….And We Are Off!

I’ve (Dave Mackey) worked and do work on a lot of different projects. One of my challenges is narrowing my focus so that I can have significant forward momentum rather than diffusing my momentum into tiny fragments across a wide field. I’ve come a long way on this front, yet still have quite a ways to go.

A photo of an illuminated Latin Bible from 1407 taken by Adrian Pingstone (wikimedia handle: arpingstone) and released into the public domain.
A photo of an illuminated Latin Bible from 1407 taken by Adrian Pingstone (wikimedia handle: arpingstone) and released into the public domain.

When it comes to projects there are only a few that I am really, really, really committed to. The rest may come and go – but there are three which beat at the center of my heart.

The first is Calvary Community Church (CCC). I’ve been attending and serving there for over twelve years now in one capacity or another. It has been a long, intense, difficult journey – but I have remained committed over the long haul.

The second is Layered Bible – my endeavor to build a series of commentaries from an evangelical perspective similar to William Barclay’s excellent but more theologically liberal Daily Study Bible series.

The third is the Open Source Scriptures Version (OSS) – an endeavor to build an open source, free, contemporary, commercial quality translation of Scripture.

The idea for Layered Bible grew out of my ministry with teenagers at CCC. I was teaching them through books of the Bible – but I wanted more for them – I wanted to give them me throughout the week so I could provide insights on the historical/grammatical/social context of Scripture while at the same time leaving the interpretation and application primarily up to them.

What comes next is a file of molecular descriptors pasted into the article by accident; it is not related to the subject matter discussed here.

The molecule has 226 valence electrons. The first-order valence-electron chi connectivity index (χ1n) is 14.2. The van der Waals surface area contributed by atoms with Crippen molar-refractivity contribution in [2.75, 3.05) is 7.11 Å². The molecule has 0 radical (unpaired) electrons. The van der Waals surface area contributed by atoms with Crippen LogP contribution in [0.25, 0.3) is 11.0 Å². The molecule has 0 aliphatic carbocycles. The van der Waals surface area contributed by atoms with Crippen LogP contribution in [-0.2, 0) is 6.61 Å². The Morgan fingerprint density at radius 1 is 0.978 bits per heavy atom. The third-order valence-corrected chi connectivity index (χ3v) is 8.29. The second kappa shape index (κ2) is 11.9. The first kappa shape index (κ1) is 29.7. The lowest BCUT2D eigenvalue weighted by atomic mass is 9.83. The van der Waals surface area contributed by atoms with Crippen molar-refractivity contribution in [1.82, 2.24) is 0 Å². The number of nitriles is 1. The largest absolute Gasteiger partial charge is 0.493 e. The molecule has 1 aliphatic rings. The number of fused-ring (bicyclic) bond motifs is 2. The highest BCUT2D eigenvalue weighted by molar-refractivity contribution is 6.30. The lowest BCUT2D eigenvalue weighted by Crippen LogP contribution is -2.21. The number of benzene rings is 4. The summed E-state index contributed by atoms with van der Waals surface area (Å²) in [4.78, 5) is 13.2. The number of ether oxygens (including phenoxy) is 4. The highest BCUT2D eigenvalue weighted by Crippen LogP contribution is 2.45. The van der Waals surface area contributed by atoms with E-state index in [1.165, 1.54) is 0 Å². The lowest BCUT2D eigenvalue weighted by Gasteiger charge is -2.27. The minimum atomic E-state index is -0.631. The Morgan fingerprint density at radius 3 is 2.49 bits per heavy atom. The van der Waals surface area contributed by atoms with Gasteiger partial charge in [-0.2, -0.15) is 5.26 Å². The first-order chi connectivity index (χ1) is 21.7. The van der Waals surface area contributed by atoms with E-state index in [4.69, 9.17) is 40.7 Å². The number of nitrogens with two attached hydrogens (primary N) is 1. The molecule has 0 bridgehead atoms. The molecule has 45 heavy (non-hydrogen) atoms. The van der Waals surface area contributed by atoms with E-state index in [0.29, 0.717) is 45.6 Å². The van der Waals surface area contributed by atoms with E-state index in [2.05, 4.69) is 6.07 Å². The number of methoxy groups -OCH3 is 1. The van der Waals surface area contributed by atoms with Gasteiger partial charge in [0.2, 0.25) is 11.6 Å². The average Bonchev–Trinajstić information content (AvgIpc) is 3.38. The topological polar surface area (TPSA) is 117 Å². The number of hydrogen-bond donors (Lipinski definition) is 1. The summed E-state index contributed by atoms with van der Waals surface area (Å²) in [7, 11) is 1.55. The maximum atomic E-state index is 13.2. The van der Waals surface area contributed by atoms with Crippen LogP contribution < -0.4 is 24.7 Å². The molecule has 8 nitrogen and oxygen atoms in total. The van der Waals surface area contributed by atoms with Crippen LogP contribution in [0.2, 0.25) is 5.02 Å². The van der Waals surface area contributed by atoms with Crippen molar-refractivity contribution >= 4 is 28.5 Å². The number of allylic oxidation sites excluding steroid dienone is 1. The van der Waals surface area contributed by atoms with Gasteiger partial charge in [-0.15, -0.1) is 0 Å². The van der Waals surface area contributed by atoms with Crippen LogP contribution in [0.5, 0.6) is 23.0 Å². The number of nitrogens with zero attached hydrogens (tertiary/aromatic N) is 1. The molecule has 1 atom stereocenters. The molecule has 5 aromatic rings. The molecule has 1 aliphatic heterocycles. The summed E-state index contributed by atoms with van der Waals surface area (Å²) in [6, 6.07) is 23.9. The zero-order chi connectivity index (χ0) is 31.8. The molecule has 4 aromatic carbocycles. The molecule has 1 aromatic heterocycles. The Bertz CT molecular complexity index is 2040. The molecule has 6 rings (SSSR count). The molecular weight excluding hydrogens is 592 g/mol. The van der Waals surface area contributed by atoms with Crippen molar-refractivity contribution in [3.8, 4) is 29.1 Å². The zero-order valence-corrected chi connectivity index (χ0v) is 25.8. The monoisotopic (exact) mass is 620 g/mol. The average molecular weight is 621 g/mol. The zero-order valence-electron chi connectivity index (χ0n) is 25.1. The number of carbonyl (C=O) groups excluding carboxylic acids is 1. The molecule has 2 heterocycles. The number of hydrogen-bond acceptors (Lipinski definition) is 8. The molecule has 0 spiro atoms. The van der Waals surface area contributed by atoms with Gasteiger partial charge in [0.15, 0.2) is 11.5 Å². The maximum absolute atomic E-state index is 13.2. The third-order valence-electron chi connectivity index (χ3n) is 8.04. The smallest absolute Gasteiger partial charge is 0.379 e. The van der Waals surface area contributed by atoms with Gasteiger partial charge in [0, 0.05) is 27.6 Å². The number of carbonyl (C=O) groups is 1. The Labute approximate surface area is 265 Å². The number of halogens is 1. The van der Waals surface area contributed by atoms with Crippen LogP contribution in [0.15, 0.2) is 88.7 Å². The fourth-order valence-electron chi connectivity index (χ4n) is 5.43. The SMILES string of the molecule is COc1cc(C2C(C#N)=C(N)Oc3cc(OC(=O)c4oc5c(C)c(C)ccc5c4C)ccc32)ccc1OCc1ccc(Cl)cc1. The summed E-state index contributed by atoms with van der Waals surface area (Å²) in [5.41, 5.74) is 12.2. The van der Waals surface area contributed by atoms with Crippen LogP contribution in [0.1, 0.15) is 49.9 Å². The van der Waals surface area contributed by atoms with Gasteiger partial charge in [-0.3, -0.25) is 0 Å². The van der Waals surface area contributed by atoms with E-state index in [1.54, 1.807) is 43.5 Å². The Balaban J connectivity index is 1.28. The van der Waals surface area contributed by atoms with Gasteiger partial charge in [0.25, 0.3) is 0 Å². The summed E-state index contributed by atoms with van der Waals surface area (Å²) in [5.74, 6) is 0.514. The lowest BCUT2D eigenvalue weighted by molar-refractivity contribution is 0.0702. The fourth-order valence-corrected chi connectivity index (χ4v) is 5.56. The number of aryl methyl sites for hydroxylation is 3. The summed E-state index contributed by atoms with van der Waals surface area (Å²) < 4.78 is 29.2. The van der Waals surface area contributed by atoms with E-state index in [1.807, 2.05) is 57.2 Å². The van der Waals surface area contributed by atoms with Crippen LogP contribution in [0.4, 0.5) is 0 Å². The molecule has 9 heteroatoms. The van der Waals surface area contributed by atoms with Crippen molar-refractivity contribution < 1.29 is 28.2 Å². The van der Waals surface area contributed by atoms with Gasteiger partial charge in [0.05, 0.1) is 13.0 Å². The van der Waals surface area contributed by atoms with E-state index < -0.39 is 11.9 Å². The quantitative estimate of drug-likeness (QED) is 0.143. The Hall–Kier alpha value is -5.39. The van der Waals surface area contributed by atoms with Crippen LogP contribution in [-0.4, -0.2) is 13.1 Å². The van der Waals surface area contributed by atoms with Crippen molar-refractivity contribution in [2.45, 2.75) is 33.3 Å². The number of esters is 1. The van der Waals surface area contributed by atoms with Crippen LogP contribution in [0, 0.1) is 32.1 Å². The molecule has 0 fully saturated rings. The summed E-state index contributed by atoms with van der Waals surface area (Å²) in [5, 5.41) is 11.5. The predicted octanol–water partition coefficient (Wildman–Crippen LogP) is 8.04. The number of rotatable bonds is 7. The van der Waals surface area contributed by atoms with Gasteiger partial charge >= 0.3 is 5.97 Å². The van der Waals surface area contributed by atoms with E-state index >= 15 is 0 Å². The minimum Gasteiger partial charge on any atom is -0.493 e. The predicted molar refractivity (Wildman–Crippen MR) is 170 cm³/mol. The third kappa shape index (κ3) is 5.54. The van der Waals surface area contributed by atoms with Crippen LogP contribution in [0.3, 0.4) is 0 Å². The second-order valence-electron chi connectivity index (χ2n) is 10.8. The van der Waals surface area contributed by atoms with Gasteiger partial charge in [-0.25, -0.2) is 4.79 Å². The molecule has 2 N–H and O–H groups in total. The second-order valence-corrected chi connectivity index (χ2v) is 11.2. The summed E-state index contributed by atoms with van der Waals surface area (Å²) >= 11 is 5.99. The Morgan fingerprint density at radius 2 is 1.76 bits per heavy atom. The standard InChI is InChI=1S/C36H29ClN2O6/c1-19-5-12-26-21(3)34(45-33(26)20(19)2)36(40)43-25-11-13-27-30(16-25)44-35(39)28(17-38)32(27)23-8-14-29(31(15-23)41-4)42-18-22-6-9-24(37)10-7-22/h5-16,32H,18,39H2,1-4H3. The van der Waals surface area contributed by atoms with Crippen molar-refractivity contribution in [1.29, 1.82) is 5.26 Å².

The idea for the OSS grew out of Layered Bible. I realized that there was no contemporary, free, commercial quality translation of Scripture available for my use within Layered Bible – and one of my intentions was to print the books of the bible individually (for ease of study) and to use the text throughout the commentaries.

As you can see, each passion has grown out of the preceding passion – you could say they are all one passion, just unfolding over time.

I’ve been working with CCC for over twelve years, with Layered Bible for ten or so years, and now the Open Source Scriptures has been a project on my heart and in my computer for perhaps the last year…I’m not in these endeavors for the quick flame and then flickering out – I’m committed…and I hope you’ll join me.

With the OSS especially, I am looking to bring together hundreds of individuals (scholars and lay people) to create an excellent translation of all of Scripture (OT and NT).

For now I’m starting with a simple architecture. I’m using WordPress as the Content Management System (CMS) for the website and Google Drive as the collaboration method for creating the translation. Thus far I’ve completed what I’m called version 0.1 of the first six chapters of Luke. You can view all of them on this site under OSSV. I’ve done this primarily to demonstrate my commitment to this project and the hours I have already committed to this project.

I hope you’ll consider joining me. The published documents are only readable, not editable. If you want to actually be a collaborator you’ll need to contact me (e.g. leave a comment in the footnotes, shoot me an email, use a smoke signal, etc.) and I’ll give you permissions and see how things go – if the changes you are making are good (and not spammy/hackish/inappropriate) then I can increase the trust/permissions.

You don’t have to work on the Gospel of Luke…that is just where I’m starting b/c that is what I’m leading a small group in next…and I have found that working on this translation has been an amazing study tool for me…I’ve been reading line-by-line from the WEB (the base of the OSS) and the ESV and merging as appropriate (and footnoting everywhere!) and then repeating the process with the results from above with the LEB. In this manner I see ever change in language and nuance and it forces me to think through why the differences exist.

Leave a Reply

This site uses Akismet to reduce spam. Learn how your comment data is processed.